Bodega Bay radar used for salmon but detected tsunami

A high-frequency radar station at Bodega Bay is part of a California coastal network that was able to detect the tsunami in March as it approached from Japan, the first such use of radar technology.

Scientists said the radar network is not yet part of the West Coast tsunami warning system, but has the capability to provide more precise predictions in the future.

"There is no plan to implement it as warning system now, but I think we will be talking soon if we could use the data to improve the model," said John Largier, a professor of oceanography at UC Davis' Bodega Marine Lab. "It is something that should happen."

Tsunami warnings now are issued by the West Coast and Alaska Warning Center in Palmer, Alaska, which has a mathematical model to assess whether quakes will create tsunamis and then deep-ocean and coastal buoys to track the tsunami progress.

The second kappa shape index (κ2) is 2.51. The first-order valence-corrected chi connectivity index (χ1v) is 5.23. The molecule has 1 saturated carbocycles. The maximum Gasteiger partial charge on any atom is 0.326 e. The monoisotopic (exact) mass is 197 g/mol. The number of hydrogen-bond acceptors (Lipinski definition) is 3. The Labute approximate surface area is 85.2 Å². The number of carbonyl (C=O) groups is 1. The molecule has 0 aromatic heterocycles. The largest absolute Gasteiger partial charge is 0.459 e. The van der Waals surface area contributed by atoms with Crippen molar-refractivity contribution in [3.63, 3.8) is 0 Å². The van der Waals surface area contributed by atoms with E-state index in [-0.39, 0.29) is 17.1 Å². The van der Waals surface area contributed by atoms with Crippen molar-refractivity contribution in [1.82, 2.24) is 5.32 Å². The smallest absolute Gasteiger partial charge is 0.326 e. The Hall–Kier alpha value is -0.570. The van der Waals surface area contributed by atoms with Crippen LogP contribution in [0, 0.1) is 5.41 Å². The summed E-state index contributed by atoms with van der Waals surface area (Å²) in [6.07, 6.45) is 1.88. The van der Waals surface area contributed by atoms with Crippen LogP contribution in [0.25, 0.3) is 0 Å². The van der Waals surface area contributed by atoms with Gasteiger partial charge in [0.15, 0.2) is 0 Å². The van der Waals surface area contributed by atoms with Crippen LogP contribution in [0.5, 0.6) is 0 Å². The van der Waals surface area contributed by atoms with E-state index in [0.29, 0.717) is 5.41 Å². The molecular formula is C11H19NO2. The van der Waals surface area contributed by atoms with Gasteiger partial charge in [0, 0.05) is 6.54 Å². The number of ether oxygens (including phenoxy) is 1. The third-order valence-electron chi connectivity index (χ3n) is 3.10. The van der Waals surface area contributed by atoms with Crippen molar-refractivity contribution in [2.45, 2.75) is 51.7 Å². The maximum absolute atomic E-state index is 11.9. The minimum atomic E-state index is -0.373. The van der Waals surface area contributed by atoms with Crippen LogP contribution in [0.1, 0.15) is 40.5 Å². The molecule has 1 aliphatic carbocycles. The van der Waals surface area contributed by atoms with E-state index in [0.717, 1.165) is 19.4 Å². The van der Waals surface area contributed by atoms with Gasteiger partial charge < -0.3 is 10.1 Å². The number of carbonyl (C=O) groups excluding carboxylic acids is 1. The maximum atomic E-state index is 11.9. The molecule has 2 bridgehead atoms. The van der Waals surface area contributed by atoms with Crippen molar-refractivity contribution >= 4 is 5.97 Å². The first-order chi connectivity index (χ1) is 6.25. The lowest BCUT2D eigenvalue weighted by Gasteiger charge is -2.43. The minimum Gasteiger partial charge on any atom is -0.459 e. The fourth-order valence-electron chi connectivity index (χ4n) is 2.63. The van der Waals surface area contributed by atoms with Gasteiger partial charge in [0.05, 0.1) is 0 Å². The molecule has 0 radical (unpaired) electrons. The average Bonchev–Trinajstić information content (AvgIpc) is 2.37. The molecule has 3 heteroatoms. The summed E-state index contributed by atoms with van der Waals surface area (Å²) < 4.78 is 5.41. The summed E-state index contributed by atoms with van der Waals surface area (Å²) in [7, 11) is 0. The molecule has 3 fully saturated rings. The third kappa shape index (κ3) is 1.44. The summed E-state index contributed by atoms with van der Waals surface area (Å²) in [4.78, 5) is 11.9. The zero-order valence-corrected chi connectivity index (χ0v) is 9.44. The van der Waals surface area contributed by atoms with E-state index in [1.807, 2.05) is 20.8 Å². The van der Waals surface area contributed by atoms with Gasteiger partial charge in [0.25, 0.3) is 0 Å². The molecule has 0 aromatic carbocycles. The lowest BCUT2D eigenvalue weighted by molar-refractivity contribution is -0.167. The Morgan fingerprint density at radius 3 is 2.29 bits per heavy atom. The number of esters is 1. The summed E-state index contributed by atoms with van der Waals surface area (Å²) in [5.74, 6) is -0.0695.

It can predict tsunamis within a 30 percent plus or minus range.

In the March event, when Japan was hit by a devastating quake and tsunami, the Alaska-based center accurately predicted what occurred in Crescent City, which had a surge of 8 feet, 2 inches, and Bodega Bay, where the surge was measured at 3 feet, 2 inches, said Paul Whitmore, the center's director.

Largier said the California coastal radar network can be used to supplement and refine the information that the Alaska center develops.

The network, called CODAR, was developed over the past decade at a cost of $21 million as part of a salmon recovery program, tracking where juvenile salmon would be swept after leaving the Russian River or San Francisco Bay in the critical first two weeks the fish are in the ocean.

Using 50 high-frequency radar stations stretched along the California coast, CODAR is able to detect ocean currents as far as 20 miles out to sea.

Scientists have found over the past decade that it has uses beyond just the salmon recovery program.

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